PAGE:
By Ben Roberts, CTIO Liquid Telecom
An innovation, a viral tweet, the story begins there. 34 seconds that potentially changed the fortunes of Innovative Nairobi Craftsman, Stephen Odhiambo.
Ngong Road, Nairobi — Known for being a hotbed of innovation, is home to the tech startups and innovation hubs that have grown up around the site of the original Nairobi iHub, to become what is commonly known as Kenya’s “Silicon Savannah”.
But as my friend Bobby Yawe once said, when defining the scope of opportunity for innovators, “Ngong Road goes all the way to Ngong”. Local Inventor Stephen Odhiambo, carves out his craft somewhere in between, just south of Junction mall in the area that doesn’t seem to have a formal name but is known by all as “Ngong road where the informal sector sells furniture”.
It seems appropriate therefore that this story is somehow an intersection of the digital world, and the world of artisans, or “dua kali”, hand-making their high-quality furniture wares which fill the homes of Nairobi.
Stephen’s invention, not necessarily unique was inspired by the vast resources of the internet where Googling “folding bench table” will reveal many search results such as this.
But you don’t have to be the original owner of an idea, to make a world-beating and quality product. When I left University, I was excited to get the job of “Development Engineer” at a local electronics company. Only to discover that the main problem the company had, was that it had been first to market with this particular device, but was losing out to Chinese competition who could make the devices smaller and cheaper.
My first assignment started with competitors products and a pot of very strong acid, and in the lab, I would meltdown the superior Chinese ‘replicas’ of our product, and then would improve further our product by making it smaller, better, more energy-efficient than the competitors. This is what we sometimes call ‘evolutionary innovation’ and the process I followed is known as ‘reverse engineering’.
So Stephen’s invention and innovation were to work out how to make this garden bench that folds out into a garden picnic table, using the materials and manufacturing techniques that he had at his disposal in his workshop. What turned out was a fully working folding bench/table crafted with high finish wooden slats on a metal frame, looks amazing!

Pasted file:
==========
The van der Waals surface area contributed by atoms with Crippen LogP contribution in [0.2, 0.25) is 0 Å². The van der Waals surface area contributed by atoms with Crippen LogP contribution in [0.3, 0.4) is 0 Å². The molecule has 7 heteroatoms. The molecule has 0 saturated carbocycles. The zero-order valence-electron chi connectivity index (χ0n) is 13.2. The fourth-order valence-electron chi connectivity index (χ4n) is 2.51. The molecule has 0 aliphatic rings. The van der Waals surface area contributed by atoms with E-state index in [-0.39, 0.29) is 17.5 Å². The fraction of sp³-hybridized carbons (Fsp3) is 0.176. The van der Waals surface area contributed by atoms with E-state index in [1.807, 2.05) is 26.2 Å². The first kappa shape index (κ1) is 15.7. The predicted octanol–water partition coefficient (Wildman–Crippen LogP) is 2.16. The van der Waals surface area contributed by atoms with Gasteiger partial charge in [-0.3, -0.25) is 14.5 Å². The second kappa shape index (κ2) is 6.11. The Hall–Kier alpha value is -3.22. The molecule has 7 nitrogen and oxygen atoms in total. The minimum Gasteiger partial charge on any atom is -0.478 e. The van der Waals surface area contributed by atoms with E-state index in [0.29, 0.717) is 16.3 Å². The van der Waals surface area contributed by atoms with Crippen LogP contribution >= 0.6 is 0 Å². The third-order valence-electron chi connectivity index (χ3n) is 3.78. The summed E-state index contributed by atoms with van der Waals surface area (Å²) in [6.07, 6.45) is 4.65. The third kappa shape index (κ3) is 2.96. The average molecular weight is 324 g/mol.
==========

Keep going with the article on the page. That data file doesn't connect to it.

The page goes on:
I am told that he sells the table for KSh 25,000 (about $250 USD) and it takes him about 4 days to make. For those that don’t know the Ngong Road furniture strip(I used to drive past it every day before working from home set in), it is about 3km of straight road, completely lined with furniture workshops that then sell their wares as close to the main highway as the authorities will allow, even clogging up the pavements.
If a shopper like me was to buy something there, I would most likely distantly see a certain product several times on my daily drive before stopping, or I would go to the place I normally go. Its highly unlikely I would have ever spotted the table/bench or seen it stand out in any way from the hundreds of other tables and benches that are fixed in their use case.
So then the tweet. Stephen decided to make a video with his smartphone, demonstrating the opening and closing from bench to the picnic table in a 34-second clip and shared it with a few WhatsApp groups that he has with his clients and peers.
As the video was shared on these groups it reached the attention of Mombasa based travel/tourism mogul, Mohammed Hersi. He saw this as a wonderful example of the creativity and ingenuity of Kenyans and posted it on his twitter feed, to tell the world about the invention.
And then at the speed of light, with plenty of ‘clicks’ the tweet went completely viral, and so far has amassed 2.4 Million views, in only 6 days. I can only imagine how much Mohammed’s phone has been buzzing with alerts, and hope he has managed to keep his battery charged with such activity!
Following on from people inquiring where to buy this innovative piece of garden furniture, Mohammed then managed to trace back through WhatsApp groups to find Stephen’s name and phone number and posted that as a follow up to the tweet.
Stephen’s phone then began ringing off the hook, and just a few days later he has 800 orders for the bench, which amounts to an order book of 20 Million Shillings, or $200,000 dollars. Not a bad return on 34 seconds work….